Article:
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#5 Ultima Ratio

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Posted 15 August 2012 - 10:59 AM

There must be a baseline (I'd say 80 M) where spending beyond is proportional to revenue, but anything less means you have a payroll/plan for continued failure and decreased revenue coming back.


Not really. If you look at the Tampa Bay model (of pretty much continuous rebuilding) you do not need a high budget (or a high revenue - their revenue is awful) to compete. But it means making some unpopular decisions in trading and letting go "star players" and getting young stars in trades and the draft. Part of their success was built on the previous free agent compensation model. It will be interesting to see how this will go ahead with the CBA changes.


I agree with you that it's possible for other teams right now, but I was talking about the Twins specifically, with big contracts to a couple guys. The major point, though, is that there must be some baseline ~50-60 M if one wants to even try to field a competitive team, for any team.
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#6 nokomismod

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Posted 15 August 2012 - 11:15 AM

What about "overspending" to reverse a decreasing revenue trend like what the Twins are experiencing? My company might spend more than we budgeted to hire new Sales reps with the hopes of creating greater revenue in years 3, 4, and 5 (after losing money for years 1 and 2).

#7 Thrylos

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Posted 15 August 2012 - 12:20 PM

What about "overspending" to reverse a decreasing revenue trend like what the Twins are experiencing? My company might spend more than we budgeted to hire new Sales reps with the hopes of creating greater revenue in years 3, 4, and 5 (after losing money for years 1 and 2).


It's tricky in baseball... Arguably they overspent in 2011 and the result was the second worst record in the Majors. I think spending smart money and building a great pipeline in the minors is the key to long sustained success, unless you are talking Yankee level or Florida Marlins level at their WS championship seasons overspending... But I do not see the Twins spending $250 million in any way possible :) I think they are better off investing well and building a pipeline (which will probably mean trading some folks with higher contracts for some younger talent next season)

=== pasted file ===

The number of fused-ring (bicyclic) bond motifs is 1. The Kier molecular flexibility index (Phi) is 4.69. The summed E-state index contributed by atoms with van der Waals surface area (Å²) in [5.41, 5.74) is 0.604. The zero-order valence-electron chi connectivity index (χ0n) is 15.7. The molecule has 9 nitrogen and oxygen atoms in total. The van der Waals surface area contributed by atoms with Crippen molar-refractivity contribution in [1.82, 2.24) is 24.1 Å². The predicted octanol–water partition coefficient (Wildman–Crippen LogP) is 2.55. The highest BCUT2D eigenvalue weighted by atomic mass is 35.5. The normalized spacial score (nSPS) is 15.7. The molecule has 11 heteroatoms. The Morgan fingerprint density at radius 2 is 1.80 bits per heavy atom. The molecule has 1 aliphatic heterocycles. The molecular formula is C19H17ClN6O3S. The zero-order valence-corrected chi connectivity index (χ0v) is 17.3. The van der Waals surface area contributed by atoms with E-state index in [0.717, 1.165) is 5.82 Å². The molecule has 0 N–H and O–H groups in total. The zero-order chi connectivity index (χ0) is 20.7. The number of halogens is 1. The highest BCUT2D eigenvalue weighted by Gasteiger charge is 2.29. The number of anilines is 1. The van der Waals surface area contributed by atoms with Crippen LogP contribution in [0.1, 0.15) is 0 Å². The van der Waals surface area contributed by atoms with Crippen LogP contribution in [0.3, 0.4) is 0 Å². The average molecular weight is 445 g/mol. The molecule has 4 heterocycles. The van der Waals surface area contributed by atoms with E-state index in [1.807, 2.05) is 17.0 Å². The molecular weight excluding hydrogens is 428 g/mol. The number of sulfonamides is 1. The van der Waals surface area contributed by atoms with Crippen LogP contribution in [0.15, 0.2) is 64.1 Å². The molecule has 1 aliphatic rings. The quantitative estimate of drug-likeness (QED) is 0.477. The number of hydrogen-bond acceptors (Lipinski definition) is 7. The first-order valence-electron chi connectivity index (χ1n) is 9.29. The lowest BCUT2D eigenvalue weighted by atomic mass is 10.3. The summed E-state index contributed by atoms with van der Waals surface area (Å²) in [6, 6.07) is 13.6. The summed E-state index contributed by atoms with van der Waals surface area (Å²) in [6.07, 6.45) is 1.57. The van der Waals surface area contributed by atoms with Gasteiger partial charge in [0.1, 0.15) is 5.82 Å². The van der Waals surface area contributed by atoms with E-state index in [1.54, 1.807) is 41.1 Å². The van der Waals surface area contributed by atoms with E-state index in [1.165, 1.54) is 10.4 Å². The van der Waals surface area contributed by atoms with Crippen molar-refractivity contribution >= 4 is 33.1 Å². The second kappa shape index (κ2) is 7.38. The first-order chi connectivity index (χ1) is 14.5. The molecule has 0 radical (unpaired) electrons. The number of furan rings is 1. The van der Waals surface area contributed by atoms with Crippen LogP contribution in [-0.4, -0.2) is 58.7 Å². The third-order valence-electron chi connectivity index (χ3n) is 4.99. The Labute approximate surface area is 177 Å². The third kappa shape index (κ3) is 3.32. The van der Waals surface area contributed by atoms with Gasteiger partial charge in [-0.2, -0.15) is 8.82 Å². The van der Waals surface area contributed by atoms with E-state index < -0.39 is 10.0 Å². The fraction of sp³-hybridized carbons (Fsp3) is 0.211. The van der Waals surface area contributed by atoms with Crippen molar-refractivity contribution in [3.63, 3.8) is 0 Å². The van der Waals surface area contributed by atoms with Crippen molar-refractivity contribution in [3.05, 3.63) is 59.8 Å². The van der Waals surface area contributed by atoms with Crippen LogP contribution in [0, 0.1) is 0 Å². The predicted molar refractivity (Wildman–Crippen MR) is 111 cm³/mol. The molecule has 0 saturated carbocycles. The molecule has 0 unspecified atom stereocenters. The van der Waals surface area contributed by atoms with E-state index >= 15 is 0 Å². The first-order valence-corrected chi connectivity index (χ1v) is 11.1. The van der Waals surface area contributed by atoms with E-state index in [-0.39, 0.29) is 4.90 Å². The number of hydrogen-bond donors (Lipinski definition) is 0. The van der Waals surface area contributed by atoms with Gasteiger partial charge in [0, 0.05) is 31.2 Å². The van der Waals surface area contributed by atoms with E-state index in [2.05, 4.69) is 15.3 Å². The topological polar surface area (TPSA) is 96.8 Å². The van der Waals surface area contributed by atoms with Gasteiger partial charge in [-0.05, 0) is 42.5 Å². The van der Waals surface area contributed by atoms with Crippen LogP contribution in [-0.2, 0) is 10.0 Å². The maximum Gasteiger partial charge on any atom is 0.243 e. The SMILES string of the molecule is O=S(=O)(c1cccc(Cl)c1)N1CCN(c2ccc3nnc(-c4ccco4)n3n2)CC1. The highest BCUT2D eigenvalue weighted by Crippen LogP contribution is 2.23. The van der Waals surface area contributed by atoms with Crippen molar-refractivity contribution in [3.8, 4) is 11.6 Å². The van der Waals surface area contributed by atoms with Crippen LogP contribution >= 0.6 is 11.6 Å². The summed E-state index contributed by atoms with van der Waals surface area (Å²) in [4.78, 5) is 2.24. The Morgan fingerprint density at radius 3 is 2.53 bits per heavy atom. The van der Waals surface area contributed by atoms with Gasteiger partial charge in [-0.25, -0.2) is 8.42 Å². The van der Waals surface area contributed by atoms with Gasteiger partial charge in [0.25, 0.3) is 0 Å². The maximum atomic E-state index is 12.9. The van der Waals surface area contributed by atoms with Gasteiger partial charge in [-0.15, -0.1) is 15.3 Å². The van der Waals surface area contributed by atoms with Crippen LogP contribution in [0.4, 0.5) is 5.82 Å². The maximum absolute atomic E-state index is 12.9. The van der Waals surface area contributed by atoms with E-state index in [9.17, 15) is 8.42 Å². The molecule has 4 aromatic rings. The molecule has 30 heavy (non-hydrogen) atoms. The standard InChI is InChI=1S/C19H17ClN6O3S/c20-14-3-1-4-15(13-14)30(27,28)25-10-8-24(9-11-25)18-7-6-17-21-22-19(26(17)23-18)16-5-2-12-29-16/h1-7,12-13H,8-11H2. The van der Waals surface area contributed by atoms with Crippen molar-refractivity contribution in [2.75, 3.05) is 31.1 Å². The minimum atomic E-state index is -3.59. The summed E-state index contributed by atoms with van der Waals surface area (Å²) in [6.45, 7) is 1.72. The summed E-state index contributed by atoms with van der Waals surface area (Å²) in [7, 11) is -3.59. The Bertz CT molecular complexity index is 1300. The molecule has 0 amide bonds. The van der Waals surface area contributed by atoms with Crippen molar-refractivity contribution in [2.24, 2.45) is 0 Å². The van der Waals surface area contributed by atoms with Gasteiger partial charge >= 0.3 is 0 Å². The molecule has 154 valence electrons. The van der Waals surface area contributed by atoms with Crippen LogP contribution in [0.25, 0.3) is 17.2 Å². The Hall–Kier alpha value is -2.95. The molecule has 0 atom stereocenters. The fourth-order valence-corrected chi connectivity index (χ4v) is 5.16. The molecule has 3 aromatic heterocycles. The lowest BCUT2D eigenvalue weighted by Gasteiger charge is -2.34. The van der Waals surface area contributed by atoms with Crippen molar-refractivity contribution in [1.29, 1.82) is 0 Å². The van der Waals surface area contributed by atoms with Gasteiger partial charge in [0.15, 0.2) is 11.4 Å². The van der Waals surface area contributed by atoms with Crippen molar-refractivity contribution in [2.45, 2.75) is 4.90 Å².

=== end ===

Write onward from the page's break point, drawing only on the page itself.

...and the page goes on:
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#8 nokomismod

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Posted 15 August 2012 - 12:37 PM

I agree with you that ideally you build from within and don't go the free agent route to heal your weaknesses. I kind of feel like right now it's a special situation because of two factors:
1. The new stadium and the perception that "the ownership got a handout to build the stadium, and here they are putting a crappy product on the field".
2. You have a core of players (Mauer, Morneau, Willingham, Span, Doumit) that could all be pretty good offensively for the next couple of years (minus possibly Morneau), and if you want to win with these guys, you can't wait to go with young starting pitchers.

#9 Thrylos

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Posted 15 August 2012 - 12:49 PM

2. You have a core of players (Mauer, Morneau, Willingham, Span, Doumit) that could all be pretty good offensively for the next couple of years (minus possibly Morneau), and if you want to win with these guys, you can't wait to go with young starting pitchers.


Well, then there is door number 3 (And I think that the Twins need at least 2 and maybe 3 top level pitchers to be competitive in 2013) : You trade your top prospects to supplement veteran lineup with veteran pitching. Like trading Sano, Hicks and Hendriks for Roy Halladay (let's say) and three more top prospects for another pitcher at that level (Benson, Gibson and Rosario) and then sign a top free agent to give them 3 top starters.
But they will never do that (thankfully)... And because they will not give free agent pitchers 4 and 5 year contracts (while other teams will do), the Twins will have to build within their system. So they got to break that core and get young pitching to compete when Sano and Rosario and Arcia and Hicks will be here with Plouffe and Mauer and Revere etc...